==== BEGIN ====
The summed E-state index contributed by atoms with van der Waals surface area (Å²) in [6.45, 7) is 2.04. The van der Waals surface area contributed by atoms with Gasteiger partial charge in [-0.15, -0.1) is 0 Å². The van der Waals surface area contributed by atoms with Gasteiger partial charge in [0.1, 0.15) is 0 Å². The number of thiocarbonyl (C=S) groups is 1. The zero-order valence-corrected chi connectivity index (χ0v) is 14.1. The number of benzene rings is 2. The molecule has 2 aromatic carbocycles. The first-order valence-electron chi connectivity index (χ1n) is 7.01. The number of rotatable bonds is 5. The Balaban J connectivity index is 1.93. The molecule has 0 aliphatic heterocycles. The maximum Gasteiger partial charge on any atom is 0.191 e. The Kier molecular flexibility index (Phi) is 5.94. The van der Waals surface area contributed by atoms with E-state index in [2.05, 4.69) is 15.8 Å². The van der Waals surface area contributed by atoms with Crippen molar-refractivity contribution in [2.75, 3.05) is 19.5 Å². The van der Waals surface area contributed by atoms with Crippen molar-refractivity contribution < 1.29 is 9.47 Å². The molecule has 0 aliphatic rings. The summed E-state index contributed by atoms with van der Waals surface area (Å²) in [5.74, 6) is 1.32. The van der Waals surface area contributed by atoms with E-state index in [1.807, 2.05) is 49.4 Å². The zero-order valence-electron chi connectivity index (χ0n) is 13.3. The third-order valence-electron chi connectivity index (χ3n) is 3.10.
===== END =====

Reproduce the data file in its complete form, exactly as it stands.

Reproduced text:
The summed E-state index contributed by atoms with van der Waals surface area (Å²) in [6.45, 7) is 2.04. The van der Waals surface area contributed by atoms with Gasteiger partial charge in [-0.15, -0.1) is 0 Å². The van der Waals surface area contributed by atoms with Gasteiger partial charge in [0.1, 0.15) is 0 Å². The number of thiocarbonyl (C=S) groups is 1. The zero-order valence-corrected chi connectivity index (χ0v) is 14.1. The number of benzene rings is 2. The molecule has 2 aromatic carbocycles. The first-order valence-electron chi connectivity index (χ1n) is 7.01. The number of rotatable bonds is 5. The Balaban J connectivity index is 1.93. The molecule has 0 aliphatic heterocycles. The maximum Gasteiger partial charge on any atom is 0.191 e. The Kier molecular flexibility index (Phi) is 5.94. The van der Waals surface area contributed by atoms with E-state index in [2.05, 4.69) is 15.8 Å². The van der Waals surface area contributed by atoms with Crippen molar-refractivity contribution in [2.75, 3.05) is 19.5 Å². The van der Waals surface area contributed by atoms with Crippen molar-refractivity contribution < 1.29 is 9.47 Å². The molecule has 0 aliphatic rings. The summed E-state index contributed by atoms with van der Waals surface area (Å²) in [5.74, 6) is 1.32. The van der Waals surface area contributed by atoms with E-state index in [1.807, 2.05) is 49.4 Å². The zero-order valence-electron chi connectivity index (χ0n) is 13.3. The third-order valence-electron chi connectivity index (χ3n) is 3.10.